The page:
Study Supports Mammography in Women 75 Years and Older


In a study that has the potential to change public health recommendations for breast cancer screening, researchers have validated the value of mammography in older women.

In a study that has the potential to change public health recommendations for breast cancer screening, researchers have validated the value of mammography in older women.

According to researchers at the University of Washington, Seattle, the benefits of mammography extend to women older than 75 years.

Explaining the need for the study, lead author, Judith A. Malmgren, PhD, noted, "There are no studies on women aged 75 and older, despite the fact that they are at the highest risk for breast cancer. Breast cancer survival in younger women has improved dramatically over the last 20 years, but that improvement has not been seen in older women."1,2

As a result of the lack of data, the United States Preventive Services Task Force has not issued a ruling on whether insurance coverage of mammography screening for women aged 75 years and older is warranted. The benefits of mammography, however, have been well validated in younger women between the ages of 50 and 74 years. The lack of a recommendation in older women carries negative ramifications because it affects insurance coverage and treatment decisions.3

To change this recommendation, Malmgren and colleagues prospectively tracked 1162 women with biopsy-confirmed breast cancer between 1990 and 2011. Investigators tracked the patient characteristics, including the stage of breast cancer at diagnosis, as well as mortality outcomes.1

Over the 21-year study, investigators noted an increase in the percentage of new breast cancer diagnoses identified using mammography in patients older than 75 years. In this age group, the percentage of new breast cancers recognized through mammography increased just under half (49%) of patients between 1990 and 1994, to more than two-thirds (70%) of patients between 2010 and 2011.1

Tumors identified through mammography were more likely to be small tumors in the early stages of progression (stage 0 or I). In addition, cancers were more likely to have the favorable treatment characteristic of expressing estrogen receptors, which allows physicians to treat patients with certain modalities that are not available in other types of breast cancer.1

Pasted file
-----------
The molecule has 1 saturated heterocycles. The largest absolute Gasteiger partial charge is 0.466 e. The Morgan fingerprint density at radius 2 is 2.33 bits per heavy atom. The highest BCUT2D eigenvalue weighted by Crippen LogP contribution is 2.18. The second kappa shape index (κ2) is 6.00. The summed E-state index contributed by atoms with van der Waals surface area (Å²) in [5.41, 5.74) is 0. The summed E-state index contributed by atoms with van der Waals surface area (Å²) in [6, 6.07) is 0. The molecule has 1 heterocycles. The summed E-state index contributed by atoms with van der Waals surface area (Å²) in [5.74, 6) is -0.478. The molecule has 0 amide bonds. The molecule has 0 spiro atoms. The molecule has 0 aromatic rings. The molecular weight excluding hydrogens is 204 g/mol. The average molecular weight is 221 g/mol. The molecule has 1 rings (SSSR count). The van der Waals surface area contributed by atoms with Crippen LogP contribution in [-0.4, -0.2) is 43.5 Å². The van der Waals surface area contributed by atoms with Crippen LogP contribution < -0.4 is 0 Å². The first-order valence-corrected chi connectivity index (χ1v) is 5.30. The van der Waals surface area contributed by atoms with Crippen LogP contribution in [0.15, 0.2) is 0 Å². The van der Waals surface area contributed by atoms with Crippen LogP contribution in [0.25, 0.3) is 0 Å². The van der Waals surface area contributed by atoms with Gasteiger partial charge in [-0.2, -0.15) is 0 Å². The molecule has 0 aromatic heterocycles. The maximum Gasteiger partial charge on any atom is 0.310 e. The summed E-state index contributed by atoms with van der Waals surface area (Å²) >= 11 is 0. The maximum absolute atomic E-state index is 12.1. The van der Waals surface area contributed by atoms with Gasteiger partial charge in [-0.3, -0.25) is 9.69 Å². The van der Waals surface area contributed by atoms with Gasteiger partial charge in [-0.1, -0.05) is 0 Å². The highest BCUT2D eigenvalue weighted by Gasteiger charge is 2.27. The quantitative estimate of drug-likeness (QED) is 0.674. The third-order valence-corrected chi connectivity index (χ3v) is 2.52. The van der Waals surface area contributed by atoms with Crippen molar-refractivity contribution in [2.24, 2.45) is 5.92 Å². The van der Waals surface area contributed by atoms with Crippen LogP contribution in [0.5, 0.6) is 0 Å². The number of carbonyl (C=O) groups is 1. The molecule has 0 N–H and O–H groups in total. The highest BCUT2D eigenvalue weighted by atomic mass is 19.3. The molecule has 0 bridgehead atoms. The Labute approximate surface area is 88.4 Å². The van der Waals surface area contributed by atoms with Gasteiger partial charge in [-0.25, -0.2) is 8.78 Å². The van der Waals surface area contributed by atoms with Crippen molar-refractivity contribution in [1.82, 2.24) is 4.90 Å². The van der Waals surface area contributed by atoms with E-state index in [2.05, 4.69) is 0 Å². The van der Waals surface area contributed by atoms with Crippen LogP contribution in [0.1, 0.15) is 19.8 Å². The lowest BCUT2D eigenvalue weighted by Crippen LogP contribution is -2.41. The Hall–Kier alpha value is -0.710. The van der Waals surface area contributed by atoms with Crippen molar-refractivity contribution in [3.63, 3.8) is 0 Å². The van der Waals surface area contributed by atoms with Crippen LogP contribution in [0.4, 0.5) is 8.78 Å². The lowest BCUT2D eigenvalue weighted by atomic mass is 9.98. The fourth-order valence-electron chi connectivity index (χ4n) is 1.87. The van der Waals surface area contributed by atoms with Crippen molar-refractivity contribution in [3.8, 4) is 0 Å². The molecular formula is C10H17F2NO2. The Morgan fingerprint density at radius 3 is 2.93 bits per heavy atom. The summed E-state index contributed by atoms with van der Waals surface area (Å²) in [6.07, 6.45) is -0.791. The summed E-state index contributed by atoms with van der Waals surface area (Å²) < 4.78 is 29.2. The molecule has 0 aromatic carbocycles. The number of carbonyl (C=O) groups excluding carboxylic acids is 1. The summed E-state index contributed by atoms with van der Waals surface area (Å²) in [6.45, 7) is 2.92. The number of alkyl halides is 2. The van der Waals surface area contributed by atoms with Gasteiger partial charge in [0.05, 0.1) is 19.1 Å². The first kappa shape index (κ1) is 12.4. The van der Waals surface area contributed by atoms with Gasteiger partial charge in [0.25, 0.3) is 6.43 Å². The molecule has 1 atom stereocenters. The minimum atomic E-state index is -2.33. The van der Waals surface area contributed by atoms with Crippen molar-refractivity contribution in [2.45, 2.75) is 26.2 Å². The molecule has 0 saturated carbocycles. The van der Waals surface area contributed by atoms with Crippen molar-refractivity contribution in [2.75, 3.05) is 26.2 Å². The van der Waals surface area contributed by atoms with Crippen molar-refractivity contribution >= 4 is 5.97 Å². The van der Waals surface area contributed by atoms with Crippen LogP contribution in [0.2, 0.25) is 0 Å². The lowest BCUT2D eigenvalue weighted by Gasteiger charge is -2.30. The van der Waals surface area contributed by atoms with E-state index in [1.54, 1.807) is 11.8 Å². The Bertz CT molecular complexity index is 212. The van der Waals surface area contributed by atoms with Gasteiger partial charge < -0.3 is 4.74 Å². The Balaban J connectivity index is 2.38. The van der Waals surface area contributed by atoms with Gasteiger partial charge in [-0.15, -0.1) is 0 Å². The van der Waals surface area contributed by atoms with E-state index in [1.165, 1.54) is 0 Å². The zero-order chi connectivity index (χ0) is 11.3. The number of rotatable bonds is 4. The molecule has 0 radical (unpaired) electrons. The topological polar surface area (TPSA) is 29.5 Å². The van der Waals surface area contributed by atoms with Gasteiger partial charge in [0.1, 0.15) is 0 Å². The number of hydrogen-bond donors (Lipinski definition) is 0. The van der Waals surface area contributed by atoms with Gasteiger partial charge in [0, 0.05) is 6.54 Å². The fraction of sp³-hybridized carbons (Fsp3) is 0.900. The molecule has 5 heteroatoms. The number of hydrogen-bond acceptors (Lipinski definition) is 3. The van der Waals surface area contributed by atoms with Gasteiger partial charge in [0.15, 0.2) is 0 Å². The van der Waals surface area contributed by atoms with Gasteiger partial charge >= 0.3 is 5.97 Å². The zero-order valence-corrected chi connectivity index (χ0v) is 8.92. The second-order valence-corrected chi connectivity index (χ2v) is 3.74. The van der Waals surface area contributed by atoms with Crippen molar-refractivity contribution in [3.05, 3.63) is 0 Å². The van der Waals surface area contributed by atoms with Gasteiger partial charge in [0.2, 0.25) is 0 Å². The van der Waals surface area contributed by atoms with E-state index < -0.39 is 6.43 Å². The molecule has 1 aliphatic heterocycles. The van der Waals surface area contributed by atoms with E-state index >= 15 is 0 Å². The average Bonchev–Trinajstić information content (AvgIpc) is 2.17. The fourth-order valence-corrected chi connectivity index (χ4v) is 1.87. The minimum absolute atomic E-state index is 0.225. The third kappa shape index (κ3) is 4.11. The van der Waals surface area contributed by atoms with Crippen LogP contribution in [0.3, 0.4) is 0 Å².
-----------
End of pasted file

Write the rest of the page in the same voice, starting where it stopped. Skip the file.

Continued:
Moreover, as the detection method shifted to mammography over time, the stage of detection grew significantly (P = .007) earlier, with the proportion of patients with stage 0 cancers increasing from 3% of new diagnoses in 1990 through 1994 to 18% of new diagnoses between 2010 and 2011. Over the same period, the percentage of patients with stage III cancers at diagnosis fell from 18% to 10%.1

Earlier detection through mammography was also associated with improved survival. The 5-year relapse-free survival rate of patients with mammography-detected breast cancer was 96%—significantly (P <.001) higher than the 87% 5-year relapse-free survival rate observed in patients who first detected breast cancer through other methods.1

According to Malmgren, “Mammography enables detection when breast cancer is at an early stage and is easier to treat with more tolerable options. In this study, older women with mammography-detected invasive cancer had a 10% reduction in breast cancer disease-specific mortality after 5 years.”2

This study may lead to an update of recommendations in breast cancer screening in the United States, and may change insurance coverage policies for mammography screening in women aged 75 years and older.1


  • Malmgren JA, Parikh J, Atwood MK, Kaplan HG. Improved prognosis of women aged 75 and older with mammography-detected breast cancer [published online August 6, 2014]. Radiology. 2014.
  • Regular mammograms for over-75s beneficial. Accessed August 6, 2015.
  • United States Preventive Services Task Force. Accessed August 6, 2015.

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